February 4, 2011 | by Chris Johnson
LGBT activists protest National Prayer Breakfast

(Blade photo by Michael Key)

Protesters gathered at the Washington Hilton in D.C. on Thursday to denounce the National Prayer Breakfast taking place in the hotel and to shed light on the event organizer’s connection to anti-gay activity in Uganda.

About two dozen activists – affiliated with GetEQUAL, a group responsible for organizing protests and acts of civil disobedience across the country over LGBT issues – participated in what they called a “Breakfast without Bigotry” to draw attention to the Foundation’s work overseas.

The Foundation, also known as “The Family,” is a U.S. evangelical group that reportedly has promoted anti-LGBT views abroad. The organization, which couldn’t be reached for comment for this article, has ties to David Bahati, a lawmaker in Uganda who authored pending legislation that would institute the death penalty for homosexual acts.

Last week, the Uganda anti-gay bill received renewed attention when David Kato, an activist who was working against the pending measure, was brutally murdered after a publication in the country identified him as gay.

Clad in heavy coats and carrying harm-warmers as they braved the February cold, protesters waived Pride flags and held up signs reading “If Christians Kill Kato, They’ll Kill Me” and “David Kato: Brutally Loved to Death by Christian Missionaries.”

Activists chanted, “One, two, three, four, don’t let the Family hide any more,” and, “Hey, hey, ho, ho, the Uganda bill has got to go.”

As the motorcade approached the Washington Hilton carrying to the event President Obama, who was in attendance at the breakfast, protesters belted out the song, “We Shall Overcome.”

Dan Fotou, eastern region field director for GetEQUAL, said the intent of the protest was to inform the public about the Foundation’s involvement with anti-gay activity abroad in places like Uganda.

“The goal is to educate the attendees [about] not only the Family’s role in this, but also in their role in this Uganda “Kill the Gays” bill and their reach worldwide,” Fotou said. “What they’re really trying to do is annihilate LGBT people.”

Carol Lautier, 42 and a queer D.C. resident, said she was at the protest “as a progressive Christian” and that her views are often unheard among Christian audiences.

“I think it’s important that Christian evangelicals not have the corner market on Christianity,” she said. “We need to enter the conversation that’s being dominated by conservatives.”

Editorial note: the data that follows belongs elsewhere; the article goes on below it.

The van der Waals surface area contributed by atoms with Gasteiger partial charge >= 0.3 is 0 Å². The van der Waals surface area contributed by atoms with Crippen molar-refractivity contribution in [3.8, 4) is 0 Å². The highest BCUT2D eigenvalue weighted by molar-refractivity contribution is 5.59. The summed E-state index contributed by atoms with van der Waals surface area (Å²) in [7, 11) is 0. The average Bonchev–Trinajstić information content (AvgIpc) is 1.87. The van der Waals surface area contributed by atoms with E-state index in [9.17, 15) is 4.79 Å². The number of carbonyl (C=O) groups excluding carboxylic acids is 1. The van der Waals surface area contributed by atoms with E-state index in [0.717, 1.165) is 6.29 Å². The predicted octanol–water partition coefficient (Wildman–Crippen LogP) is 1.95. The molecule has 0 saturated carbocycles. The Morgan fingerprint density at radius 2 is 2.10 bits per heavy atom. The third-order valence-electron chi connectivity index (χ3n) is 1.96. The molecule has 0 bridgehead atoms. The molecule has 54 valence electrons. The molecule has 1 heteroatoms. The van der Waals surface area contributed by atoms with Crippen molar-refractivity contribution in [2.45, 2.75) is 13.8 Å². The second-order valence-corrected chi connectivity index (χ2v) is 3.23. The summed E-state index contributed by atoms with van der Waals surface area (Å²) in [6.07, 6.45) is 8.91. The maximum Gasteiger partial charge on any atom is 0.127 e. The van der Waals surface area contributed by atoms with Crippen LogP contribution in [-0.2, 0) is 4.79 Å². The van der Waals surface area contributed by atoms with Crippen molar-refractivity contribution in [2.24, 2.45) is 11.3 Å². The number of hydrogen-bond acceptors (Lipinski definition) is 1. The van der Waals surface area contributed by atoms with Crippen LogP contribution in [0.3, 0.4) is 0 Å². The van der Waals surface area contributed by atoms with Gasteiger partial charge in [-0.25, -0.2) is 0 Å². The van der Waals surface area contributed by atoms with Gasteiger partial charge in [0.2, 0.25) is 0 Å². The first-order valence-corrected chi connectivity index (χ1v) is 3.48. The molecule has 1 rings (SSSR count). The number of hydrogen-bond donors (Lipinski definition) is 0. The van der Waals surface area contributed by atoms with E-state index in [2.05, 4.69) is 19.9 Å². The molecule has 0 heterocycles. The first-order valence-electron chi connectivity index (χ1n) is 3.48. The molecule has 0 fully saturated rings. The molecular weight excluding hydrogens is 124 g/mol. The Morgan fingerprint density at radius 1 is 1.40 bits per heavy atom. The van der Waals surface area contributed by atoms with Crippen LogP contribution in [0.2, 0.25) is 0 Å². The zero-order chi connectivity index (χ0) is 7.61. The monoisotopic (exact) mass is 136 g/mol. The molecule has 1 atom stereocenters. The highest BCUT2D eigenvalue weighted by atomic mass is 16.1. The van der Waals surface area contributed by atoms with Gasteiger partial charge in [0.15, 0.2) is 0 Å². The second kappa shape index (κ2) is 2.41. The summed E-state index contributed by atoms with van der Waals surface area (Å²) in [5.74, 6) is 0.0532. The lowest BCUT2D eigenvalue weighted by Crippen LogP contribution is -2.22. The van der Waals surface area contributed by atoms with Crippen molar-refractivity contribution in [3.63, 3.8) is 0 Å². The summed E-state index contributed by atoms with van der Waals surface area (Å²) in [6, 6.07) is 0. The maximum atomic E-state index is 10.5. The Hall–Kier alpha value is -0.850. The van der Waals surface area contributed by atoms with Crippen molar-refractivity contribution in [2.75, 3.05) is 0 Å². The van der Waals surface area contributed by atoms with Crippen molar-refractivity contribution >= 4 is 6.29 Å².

Many of the protest participants expressed displeasure with Obama’s participation in the National Prayer Breakfast. U.S. presidents have taken part in the breakfast consistently since the Eisenhower administration.

During his remarks at the event, Obama emphasized the importance of his faith as a guiding force for him during his presidency.

“And it is my faith, then, that biblical injunction to serve the least of these, that keeps me going and that keeps me from being overwhelmed,” Obama said. ”It’s faith that reminds me that despite being just one very imperfect man, I can still help whoever I can, however I can, wherever I can, for as long as I can, and that somehow God will buttress these efforts.”

The president made no mention of Uganda or the Foundation’s ties to anti-gay initiatives abroad during his remarks.

Fotou said he would prefer Obama didn’t participate in the breakfast and would stand on the side of those who were critical of the gathering.

“It gives prestige to this breakfast,” Fotou said. “So, I would rather that they didn’t raise their stature worldwide by attending and speaking. I would ask that he didn’t [attend] this morning and breakfasts in the future.”

Shin Inouye, a White House spokesperson, noted that the president has spoken out against the killing of Kato and alluded to the Uganda anti-gay bill last year during his speech at the National Prayer Breakfast.

“As you heard this morning, the President used this opportunity to reflect on how his faith has sustained him over the last few years,” Inouye said. ”It’s worth noting that it was at this venue that last year the president strongly condemned the proposed legislation in Uganda.”